The subhead on page 110 of 149 says it all: "General Aviation: High Equipage Costs With Little Benefit." The FAA has made the rule on ADS-B out official. I don't know what I was hoping for, but somehow I'm still disappointed.
I'm not against the equipage to ADS-B. I'll even agree with the FAA who said, "The FAA fully acknowledges that the general aviation community will incur significant costs from this rule. However, this must be balanced against the foundation this capability provides in moving toward the NextGen infrastructure and benefits from its overall usage." Fine. We rarely fly into the major airports and airspace where the ADS-B benefit will be greatest, but we fly near enough that we have to be in the picture.
But what little relief or gain we could have hoped for seems to have been dropped. Free weather and traffic information? Not so fast. First off, the FAA has only defined ADS-B out requirements. This is how ATC sees you. They have yet to officially define the ADS-in, so manufactures have little motivation to really invest in complete solutions just yet.
But the rule does have some sway on those solutions. There are two parallel ADS-B systems, the UAT solution and the 1090ES solution. Only the UAT provides traffic and weather; the 1090ES just does traffic. But the new rule requires everyone above 18,000 feet use the 1090ES system. That's not just jets. Got a turbo Cirrus SR22? You must use 1090ES. This makes developing cheaper UAT systems (weather + traffic) for GA even less likely. The FAA noted that aircraft could equip with both systems of course. For an extra $10K? I think not. Look for stand-alone systems for ADS-B weather that try and compete with satellite weather receivers but have no impact on your ADS-B compliance.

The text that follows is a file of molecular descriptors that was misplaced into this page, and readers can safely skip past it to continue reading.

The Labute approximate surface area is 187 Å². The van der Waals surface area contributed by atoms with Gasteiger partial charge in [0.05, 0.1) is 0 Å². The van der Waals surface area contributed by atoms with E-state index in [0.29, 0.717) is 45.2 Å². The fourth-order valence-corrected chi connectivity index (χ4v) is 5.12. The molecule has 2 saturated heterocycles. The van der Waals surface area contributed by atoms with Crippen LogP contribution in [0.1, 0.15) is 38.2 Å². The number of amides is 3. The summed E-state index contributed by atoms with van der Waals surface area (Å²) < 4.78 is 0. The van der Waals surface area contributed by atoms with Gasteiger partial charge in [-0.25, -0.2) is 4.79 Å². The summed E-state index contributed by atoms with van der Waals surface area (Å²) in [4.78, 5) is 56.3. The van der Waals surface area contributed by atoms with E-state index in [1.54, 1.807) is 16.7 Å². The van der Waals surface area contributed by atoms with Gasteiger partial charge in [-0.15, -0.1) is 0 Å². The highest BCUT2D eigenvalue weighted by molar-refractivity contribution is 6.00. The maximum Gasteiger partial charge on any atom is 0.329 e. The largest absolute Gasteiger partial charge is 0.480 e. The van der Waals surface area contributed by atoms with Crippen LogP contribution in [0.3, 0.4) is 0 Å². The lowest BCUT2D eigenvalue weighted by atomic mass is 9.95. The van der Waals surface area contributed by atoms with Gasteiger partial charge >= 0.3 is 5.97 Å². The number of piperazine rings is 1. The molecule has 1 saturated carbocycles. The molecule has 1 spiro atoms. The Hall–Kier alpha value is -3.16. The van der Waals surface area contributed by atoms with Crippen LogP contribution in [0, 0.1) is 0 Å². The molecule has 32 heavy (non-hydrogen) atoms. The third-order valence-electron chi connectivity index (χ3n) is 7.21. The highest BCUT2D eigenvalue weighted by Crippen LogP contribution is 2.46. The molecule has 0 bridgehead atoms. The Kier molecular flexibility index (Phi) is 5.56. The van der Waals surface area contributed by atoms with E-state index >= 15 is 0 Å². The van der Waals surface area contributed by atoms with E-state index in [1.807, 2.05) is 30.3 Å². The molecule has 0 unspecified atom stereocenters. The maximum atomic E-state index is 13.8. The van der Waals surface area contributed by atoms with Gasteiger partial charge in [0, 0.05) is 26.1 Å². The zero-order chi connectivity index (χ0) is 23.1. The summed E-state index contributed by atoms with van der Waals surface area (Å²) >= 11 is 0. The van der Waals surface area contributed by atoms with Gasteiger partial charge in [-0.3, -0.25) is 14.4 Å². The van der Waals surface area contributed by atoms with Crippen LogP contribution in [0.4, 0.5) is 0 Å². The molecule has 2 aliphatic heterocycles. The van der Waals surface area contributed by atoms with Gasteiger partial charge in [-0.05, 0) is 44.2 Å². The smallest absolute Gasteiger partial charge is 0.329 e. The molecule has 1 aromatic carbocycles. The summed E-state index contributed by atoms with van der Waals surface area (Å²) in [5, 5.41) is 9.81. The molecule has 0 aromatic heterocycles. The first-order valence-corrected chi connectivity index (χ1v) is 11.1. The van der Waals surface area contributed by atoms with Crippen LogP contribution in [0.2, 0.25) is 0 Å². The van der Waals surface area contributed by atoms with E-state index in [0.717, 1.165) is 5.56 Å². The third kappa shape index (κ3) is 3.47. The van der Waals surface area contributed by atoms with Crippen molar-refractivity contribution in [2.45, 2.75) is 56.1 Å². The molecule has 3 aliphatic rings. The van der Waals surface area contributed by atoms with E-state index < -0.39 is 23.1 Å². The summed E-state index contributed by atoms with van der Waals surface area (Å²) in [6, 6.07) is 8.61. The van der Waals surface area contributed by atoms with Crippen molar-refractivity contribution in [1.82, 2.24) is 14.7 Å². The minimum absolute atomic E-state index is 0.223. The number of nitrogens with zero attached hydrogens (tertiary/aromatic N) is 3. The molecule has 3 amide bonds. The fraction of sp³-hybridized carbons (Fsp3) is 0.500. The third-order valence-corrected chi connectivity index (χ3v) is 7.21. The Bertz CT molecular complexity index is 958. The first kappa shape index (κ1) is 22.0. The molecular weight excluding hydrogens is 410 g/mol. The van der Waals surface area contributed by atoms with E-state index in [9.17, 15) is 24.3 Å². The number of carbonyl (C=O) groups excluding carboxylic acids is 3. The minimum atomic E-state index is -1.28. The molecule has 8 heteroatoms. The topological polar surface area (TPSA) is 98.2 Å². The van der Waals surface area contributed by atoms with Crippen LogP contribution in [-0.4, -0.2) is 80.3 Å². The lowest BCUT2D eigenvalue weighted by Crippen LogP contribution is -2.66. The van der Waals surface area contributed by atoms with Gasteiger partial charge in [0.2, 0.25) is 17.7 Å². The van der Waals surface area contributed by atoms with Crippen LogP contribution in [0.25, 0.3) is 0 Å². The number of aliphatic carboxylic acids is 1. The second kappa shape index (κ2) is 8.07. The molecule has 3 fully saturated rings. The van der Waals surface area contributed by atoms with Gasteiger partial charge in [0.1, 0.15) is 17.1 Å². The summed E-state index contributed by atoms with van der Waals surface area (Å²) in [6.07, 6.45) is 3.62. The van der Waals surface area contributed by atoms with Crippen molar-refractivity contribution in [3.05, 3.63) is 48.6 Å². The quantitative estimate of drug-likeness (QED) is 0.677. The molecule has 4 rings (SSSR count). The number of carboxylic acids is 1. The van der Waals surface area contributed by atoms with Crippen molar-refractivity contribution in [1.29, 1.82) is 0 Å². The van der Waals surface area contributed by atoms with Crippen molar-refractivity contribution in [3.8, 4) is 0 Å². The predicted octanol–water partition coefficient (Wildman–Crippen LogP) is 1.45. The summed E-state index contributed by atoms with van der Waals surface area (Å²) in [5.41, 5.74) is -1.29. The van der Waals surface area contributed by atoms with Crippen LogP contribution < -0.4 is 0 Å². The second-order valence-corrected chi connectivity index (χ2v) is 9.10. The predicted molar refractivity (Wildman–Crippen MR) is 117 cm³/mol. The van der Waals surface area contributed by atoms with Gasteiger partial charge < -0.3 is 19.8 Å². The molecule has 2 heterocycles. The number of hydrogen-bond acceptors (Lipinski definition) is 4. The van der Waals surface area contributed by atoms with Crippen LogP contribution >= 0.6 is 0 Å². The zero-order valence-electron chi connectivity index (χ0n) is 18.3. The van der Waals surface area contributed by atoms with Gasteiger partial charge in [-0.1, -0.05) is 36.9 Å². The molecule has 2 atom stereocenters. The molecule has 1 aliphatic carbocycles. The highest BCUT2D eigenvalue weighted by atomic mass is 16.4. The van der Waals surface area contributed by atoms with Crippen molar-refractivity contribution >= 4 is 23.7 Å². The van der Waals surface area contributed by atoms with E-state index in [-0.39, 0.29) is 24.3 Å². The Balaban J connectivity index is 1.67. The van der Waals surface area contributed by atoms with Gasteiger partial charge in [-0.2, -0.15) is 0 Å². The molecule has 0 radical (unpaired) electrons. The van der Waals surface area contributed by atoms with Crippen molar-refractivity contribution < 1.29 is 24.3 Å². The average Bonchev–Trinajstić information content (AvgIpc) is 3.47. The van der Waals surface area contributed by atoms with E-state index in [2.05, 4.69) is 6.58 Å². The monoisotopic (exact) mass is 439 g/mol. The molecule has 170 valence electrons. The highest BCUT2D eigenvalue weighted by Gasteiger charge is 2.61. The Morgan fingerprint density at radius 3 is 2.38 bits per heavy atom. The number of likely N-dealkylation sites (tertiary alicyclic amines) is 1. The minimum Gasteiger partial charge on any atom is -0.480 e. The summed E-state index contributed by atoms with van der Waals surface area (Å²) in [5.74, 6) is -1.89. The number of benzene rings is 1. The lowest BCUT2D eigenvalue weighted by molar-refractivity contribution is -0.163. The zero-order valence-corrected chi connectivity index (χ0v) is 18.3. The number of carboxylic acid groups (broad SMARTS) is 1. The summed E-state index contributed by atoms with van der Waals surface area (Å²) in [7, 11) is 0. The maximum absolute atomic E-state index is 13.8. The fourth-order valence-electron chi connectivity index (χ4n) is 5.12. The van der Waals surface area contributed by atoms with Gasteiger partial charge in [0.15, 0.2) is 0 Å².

But ADS-B compliance could at least replace your transponder, right? No, you'll have to have both. The time-honored transponder is part of the backup strategy should the new system break down.
In fact, if you want a simple way to think about how this is going to look from the GA perspective, think about it as getting a second, really-expensive transponder. Because, from a GA perspective, that's what this is. Minimum compliance will be what this rule has defined: ADS-B out. That means ATC can see you (like a transponder) but with greater accuracy. Pay more and you can get ADS-B in with traffic data. Sort of like a transponder that gives you TIS-B traffic today, but (presumably) of greater accuracy and without false alarms from your own radar shadow.
How much will this cost? That's still not completely clear because there will be some cost dropping with competition, but it'll be slower to evolve with the ADS-B in rule still incomplete. It won't be less than several thousand dollars though, unless you already have some equipment that can be upgraded or used.
This makes me envision an understandable procrastination resulting in a last-minute rush to install systems starting in, say, late 2018, a year before the Jan. 1, 2020 deadline. I'll bet now that anyone trying to buy the hardware or find a shop to install it about then will be on a long waiting list.
There's another storm on the horizon. I'm no radio-frequency expert, but I've asked several folks who are about the issue of frequency congestion on the 1090 Mhz spectrum. It's used by ADS-B, transponders, active traffic systems, TCAS and FAA radar. The answers have ranged from "it won't be a problem" to descriptions including words like "meltdown" and "catastrophe."
The rulemaking says this about it: "The FAA conducted a study to assess 1090 MHz frequency congestion in the future air traffic environment. The FAA is analyzing alternatives and will enact the necessary mitigations to reduce the 1090 MHz frequency congestion risk for ADSB, TCAS, and SSR, while enabling ranges appropriate for many ADSB In applications through 2035."
Right. Somehow I don't find that reassuring, especially if there's a rush to comply at the eleventh hour and GA's frequency usage skyrockets. Maybe the FAA is just hoping not that many of us will still be flying by then.
As I said earlier, I don't know what I was hoping for, but I know I'm disappointed.